Yes, institutions are important. But institutions that actually work are even better.

Development experts are often quick to focus on the role of institutions. They are, simply put, the "rules of the game" derived over time that drive politics, economics, and other social interactions. Social scientists like Douglass North, Daron Acemoglu, and Jim Robinson have shown that these rules strongly influence how countries grow and develop. Over decades, theorists and development practitioners have compiled what one might consider a script of the "right" rules and institutions needed to foster economic growth and open societies with good governments that advance the needs of their citizens. But despite all the good intentions, this western-created game plan hasn't quite worked out as expected.

Organizations like the World Bank have supported institutional reforms in developing countries for more than two decades now, often making it the backbone of their development agendas. Such work accounts for billions of dollars of development spending each year, devoted to creating democratic electoral processes, robust public financial management systems, effective anticorruption regimes, and other new rules of the game in countries ranging from Afghanistan to Uganda.

At first glance, many of these reforms seem to have yielded success. In Afghanistan, for example, new laws adopted after 2003 have modernized the government's budgeting and financial management system. The system's quality was ranked "higher than a middle-income country" in a 2008 assessment using the multi-donor Public Expenditure and Financial Accountability (PEFA) framework, which compares countries' governance systems with what is considered "international good practice." Similarly, Uganda's anticorruption reforms have produced new laws that donors tout as world-class. The think-tank Global Integrity rated these laws as best in the world in 2008, giving them a perfect 100 score. Canada scored 90; Italy got 82.

When one examines these reforms more closely, however, the picture is less impressive. While Afghanistan's public financial management system may look like one in a middle-income country, donors still express reservations about whether funds are actually spent where the budget says they are. Allegations of corruption are rife, and financial controls that work in the central ministry of finance buildings in Kabul are still not operational in many sectoral ministries (especially those located outside the capital) where most spending remains outside of the national budget. The gap between appearance and reality becomes evident upon examination of the PEFA data used to assess the system, which shows that laws and budgets on the books bear little relationship to their implementation. Similarly, while Uganda's anticorruption laws may look perfect, that's hardly how they function in practice. Corruption is commonplace, and a string of high-profile corruption cases have caused donors to withdraw funding from the country as recently as November 2012. This is reflected in the data from Global Integrity, which scores the country's anti-corruption laws at a perfect 100 but rates implementation of laws at only 51, leaving a "huge" implementation gap of 49.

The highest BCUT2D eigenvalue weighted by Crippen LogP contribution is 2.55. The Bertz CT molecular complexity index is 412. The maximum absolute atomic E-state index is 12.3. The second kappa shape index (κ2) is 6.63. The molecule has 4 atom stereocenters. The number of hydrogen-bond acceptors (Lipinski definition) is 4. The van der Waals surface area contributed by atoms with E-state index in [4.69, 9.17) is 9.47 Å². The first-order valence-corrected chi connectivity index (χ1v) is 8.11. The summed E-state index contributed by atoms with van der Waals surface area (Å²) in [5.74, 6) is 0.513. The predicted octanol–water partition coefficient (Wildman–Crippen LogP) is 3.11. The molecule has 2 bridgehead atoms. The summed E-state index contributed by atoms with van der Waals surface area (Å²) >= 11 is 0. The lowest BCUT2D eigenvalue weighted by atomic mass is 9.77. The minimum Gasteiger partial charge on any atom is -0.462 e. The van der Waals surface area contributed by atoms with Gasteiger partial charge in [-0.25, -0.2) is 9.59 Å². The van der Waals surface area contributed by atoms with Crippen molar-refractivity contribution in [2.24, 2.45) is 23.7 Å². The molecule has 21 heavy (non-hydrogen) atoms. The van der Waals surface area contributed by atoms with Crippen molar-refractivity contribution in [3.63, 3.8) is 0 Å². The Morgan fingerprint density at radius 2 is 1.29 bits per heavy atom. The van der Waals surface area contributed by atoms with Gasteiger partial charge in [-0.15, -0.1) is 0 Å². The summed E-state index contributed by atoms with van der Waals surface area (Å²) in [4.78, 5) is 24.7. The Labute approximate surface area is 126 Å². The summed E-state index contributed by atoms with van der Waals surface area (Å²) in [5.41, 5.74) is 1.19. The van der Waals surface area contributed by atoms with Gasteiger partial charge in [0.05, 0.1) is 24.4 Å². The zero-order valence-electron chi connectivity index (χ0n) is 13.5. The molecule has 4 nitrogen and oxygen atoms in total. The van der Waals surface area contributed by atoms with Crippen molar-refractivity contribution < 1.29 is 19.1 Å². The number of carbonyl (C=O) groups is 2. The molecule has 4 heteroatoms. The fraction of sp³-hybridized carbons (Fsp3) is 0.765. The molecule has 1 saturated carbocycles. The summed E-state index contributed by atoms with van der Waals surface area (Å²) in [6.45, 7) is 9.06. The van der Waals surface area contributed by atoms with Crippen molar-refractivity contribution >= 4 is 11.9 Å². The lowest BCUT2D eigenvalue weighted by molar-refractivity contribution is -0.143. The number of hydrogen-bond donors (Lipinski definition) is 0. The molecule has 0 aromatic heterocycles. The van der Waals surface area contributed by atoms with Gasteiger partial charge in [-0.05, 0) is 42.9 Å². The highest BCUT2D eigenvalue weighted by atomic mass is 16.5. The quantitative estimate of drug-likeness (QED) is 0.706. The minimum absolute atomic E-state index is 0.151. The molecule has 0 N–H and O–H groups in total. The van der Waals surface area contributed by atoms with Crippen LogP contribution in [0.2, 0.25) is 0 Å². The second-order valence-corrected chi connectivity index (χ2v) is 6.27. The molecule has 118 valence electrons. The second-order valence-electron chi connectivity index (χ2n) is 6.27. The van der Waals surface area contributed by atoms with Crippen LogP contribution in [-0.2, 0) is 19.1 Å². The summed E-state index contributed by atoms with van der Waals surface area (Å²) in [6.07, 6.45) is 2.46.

Such gaps between what institutions look like and how they're put into practice are commonplace in developing countries. They reveal the limits of institutional reforms in development and suggest the need to correct the way these reforms are currently done.

My research shows, for instance, that over 80 percent of developing countries experience major implementation constraints after years of public financial management reform. Countries make budgets better after reforms but commonly fail to execute the budgets as they are written. They draw up best-in-class procurement regulations that are seldom implemented, and adopt internationally accepted accounting standards required by donors -- but with little hope of actually doing their accounting in accordance. What's more, studies suggest that there is little reason to believe this gap between form and function closes over time. In fact, the limited existing evidence shows that the gap widens with the years, as reforms help countries craft ever-better laws and formal procedures instead of focusing on better implementing the laws and procedures that already exist.

When looking at Global Integrity data, for instance, it appears that the average gap between the quality of anti-corruption laws and their actual implementation widened for developing countries between 2008 and 2011, from 32 to 35, regardless of institutional reforms. (I'd argue, in fact, that the reforms may have exacerbated the problem.) This gap is more than twice that in richer countries, where corruption is less of a problem.